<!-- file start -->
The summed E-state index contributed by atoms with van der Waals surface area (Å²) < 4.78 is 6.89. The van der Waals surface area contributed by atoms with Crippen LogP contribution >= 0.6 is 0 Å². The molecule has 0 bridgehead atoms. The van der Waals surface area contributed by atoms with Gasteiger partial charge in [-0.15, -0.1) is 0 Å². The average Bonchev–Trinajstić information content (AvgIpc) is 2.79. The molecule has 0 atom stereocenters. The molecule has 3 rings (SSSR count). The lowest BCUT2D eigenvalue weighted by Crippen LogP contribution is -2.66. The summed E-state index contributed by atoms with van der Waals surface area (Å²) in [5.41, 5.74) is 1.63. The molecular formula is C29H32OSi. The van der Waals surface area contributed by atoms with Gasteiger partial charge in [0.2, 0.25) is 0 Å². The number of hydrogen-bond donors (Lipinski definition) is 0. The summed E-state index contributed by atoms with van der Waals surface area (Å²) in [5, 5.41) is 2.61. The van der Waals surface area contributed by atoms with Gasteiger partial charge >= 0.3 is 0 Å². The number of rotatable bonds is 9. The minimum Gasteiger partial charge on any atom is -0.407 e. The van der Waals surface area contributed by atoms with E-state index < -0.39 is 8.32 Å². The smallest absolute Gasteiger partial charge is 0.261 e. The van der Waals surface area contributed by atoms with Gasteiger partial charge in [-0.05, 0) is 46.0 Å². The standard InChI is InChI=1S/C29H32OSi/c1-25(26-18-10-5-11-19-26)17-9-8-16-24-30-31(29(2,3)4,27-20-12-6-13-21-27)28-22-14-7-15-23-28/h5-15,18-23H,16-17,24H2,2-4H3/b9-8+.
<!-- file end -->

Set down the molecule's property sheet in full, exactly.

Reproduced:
The summed E-state index contributed by atoms with van der Waals surface area (Å²) < 4.78 is 6.89. The van der Waals surface area contributed by atoms with Crippen LogP contribution >= 0.6 is 0 Å². The molecule has 0 bridgehead atoms. The van der Waals surface area contributed by atoms with Gasteiger partial charge in [-0.15, -0.1) is 0 Å². The average Bonchev–Trinajstić information content (AvgIpc) is 2.79. The molecule has 0 atom stereocenters. The molecule has 3 rings (SSSR count). The lowest BCUT2D eigenvalue weighted by Crippen LogP contribution is -2.66. The summed E-state index contributed by atoms with van der Waals surface area (Å²) in [5.41, 5.74) is 1.63. The molecular formula is C29H32OSi. The van der Waals surface area contributed by atoms with Gasteiger partial charge in [0.2, 0.25) is 0 Å². The number of hydrogen-bond donors (Lipinski definition) is 0. The summed E-state index contributed by atoms with van der Waals surface area (Å²) in [5, 5.41) is 2.61. The van der Waals surface area contributed by atoms with Gasteiger partial charge >= 0.3 is 0 Å². The number of rotatable bonds is 9. The minimum Gasteiger partial charge on any atom is -0.407 e. The van der Waals surface area contributed by atoms with E-state index < -0.39 is 8.32 Å². The smallest absolute Gasteiger partial charge is 0.261 e. The van der Waals surface area contributed by atoms with Gasteiger partial charge in [-0.05, 0) is 46.0 Å². The standard InChI is InChI=1S/C29H32OSi/c1-25(26-18-10-5-11-19-26)17-9-8-16-24-30-31(29(2,3)4,27-20-12-6-13-21-27)28-22-14-7-15-23-28/h5-15,18-23H,16-17,24H2,2-4H3/b9-8+.